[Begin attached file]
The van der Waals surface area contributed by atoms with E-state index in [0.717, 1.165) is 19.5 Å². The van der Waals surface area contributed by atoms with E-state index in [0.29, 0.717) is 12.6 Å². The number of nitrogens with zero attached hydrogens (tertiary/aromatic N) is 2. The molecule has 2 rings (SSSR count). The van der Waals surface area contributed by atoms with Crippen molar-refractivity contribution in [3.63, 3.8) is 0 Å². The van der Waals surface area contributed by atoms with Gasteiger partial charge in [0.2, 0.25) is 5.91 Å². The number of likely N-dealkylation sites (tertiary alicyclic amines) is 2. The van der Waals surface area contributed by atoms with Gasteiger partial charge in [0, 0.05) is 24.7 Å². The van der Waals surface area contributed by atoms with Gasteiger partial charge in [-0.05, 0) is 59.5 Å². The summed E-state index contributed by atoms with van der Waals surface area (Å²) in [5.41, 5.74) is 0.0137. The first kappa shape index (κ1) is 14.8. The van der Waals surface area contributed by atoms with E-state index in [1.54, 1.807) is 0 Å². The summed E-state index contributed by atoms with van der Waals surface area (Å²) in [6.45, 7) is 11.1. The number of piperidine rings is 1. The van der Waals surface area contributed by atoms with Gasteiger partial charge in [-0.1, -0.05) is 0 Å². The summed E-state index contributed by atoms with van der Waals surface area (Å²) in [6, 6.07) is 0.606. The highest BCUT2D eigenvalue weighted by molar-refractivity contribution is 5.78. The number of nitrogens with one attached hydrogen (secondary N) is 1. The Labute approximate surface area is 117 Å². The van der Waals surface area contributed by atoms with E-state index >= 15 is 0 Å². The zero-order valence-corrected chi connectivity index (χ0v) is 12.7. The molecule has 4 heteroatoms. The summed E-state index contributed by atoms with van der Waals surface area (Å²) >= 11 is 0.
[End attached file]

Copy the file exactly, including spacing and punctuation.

The van der Waals surface area contributed by atoms with E-state index in [0.717, 1.165) is 19.5 Å². The van der Waals surface area contributed by atoms with E-state index in [0.29, 0.717) is 12.6 Å². The number of nitrogens with zero attached hydrogens (tertiary/aromatic N) is 2. The molecule has 2 rings (SSSR count). The van der Waals surface area contributed by atoms with Crippen molar-refractivity contribution in [3.63, 3.8) is 0 Å². The van der Waals surface area contributed by atoms with Gasteiger partial charge in [0.2, 0.25) is 5.91 Å². The number of likely N-dealkylation sites (tertiary alicyclic amines) is 2. The van der Waals surface area contributed by atoms with Gasteiger partial charge in [0, 0.05) is 24.7 Å². The van der Waals surface area contributed by atoms with Gasteiger partial charge in [-0.05, 0) is 59.5 Å². The summed E-state index contributed by atoms with van der Waals surface area (Å²) in [5.41, 5.74) is 0.0137. The first kappa shape index (κ1) is 14.8. The van der Waals surface area contributed by atoms with E-state index in [1.54, 1.807) is 0 Å². The summed E-state index contributed by atoms with van der Waals surface area (Å²) in [6.45, 7) is 11.1. The number of piperidine rings is 1. The van der Waals surface area contributed by atoms with Gasteiger partial charge in [-0.1, -0.05) is 0 Å². The summed E-state index contributed by atoms with van der Waals surface area (Å²) in [6, 6.07) is 0.606. The highest BCUT2D eigenvalue weighted by molar-refractivity contribution is 5.78. The number of nitrogens with one attached hydrogen (secondary N) is 1. The Labute approximate surface area is 117 Å². The van der Waals surface area contributed by atoms with E-state index >= 15 is 0 Å². The zero-order valence-corrected chi connectivity index (χ0v) is 12.7. The molecule has 4 heteroatoms. The summed E-state index contributed by atoms with van der Waals surface area (Å²) >= 11 is 0.